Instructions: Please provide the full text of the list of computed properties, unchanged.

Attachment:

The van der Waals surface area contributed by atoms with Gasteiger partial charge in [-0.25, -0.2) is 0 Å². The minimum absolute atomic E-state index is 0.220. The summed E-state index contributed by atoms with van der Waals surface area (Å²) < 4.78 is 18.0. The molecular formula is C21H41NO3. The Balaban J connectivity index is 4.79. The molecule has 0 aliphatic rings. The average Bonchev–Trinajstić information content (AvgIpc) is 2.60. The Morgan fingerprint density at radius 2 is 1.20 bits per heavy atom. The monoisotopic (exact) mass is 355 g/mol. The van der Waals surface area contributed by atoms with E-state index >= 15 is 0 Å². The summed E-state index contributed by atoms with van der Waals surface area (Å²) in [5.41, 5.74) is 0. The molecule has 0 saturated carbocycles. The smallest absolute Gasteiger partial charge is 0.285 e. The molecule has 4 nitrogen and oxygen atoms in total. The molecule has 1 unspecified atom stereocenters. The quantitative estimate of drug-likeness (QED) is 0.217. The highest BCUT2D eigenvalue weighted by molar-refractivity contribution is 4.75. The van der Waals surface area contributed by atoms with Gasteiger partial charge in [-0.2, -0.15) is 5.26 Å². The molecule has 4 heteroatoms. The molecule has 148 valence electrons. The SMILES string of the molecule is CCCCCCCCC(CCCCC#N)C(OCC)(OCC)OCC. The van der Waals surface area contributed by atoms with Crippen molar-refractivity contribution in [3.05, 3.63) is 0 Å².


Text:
The van der Waals surface area contributed by atoms with Gasteiger partial charge in [-0.25, -0.2) is 0 Å². The minimum absolute atomic E-state index is 0.220. The summed E-state index contributed by atoms with van der Waals surface area (Å²) < 4.78 is 18.0. The molecular formula is C21H41NO3. The Balaban J connectivity index is 4.79. The molecule has 0 aliphatic rings. The average Bonchev–Trinajstić information content (AvgIpc) is 2.60. The Morgan fingerprint density at radius 2 is 1.20 bits per heavy atom. The monoisotopic (exact) mass is 355 g/mol. The van der Waals surface area contributed by atoms with E-state index >= 15 is 0 Å². The summed E-state index contributed by atoms with van der Waals surface area (Å²) in [5.41, 5.74) is 0. The molecule has 0 saturated carbocycles. The smallest absolute Gasteiger partial charge is 0.285 e. The molecule has 4 nitrogen and oxygen atoms in total. The molecule has 1 unspecified atom stereocenters. The quantitative estimate of drug-likeness (QED) is 0.217. The highest BCUT2D eigenvalue weighted by molar-refractivity contribution is 4.75. The van der Waals surface area contributed by atoms with Gasteiger partial charge in [-0.2, -0.15) is 5.26 Å². The molecule has 4 heteroatoms. The molecule has 148 valence electrons. The SMILES string of the molecule is CCCCCCCCC(CCCCC#N)C(OCC)(OCC)OCC. The van der Waals surface area contributed by atoms with Crippen molar-refractivity contribution in [3.05, 3.63) is 0 Å².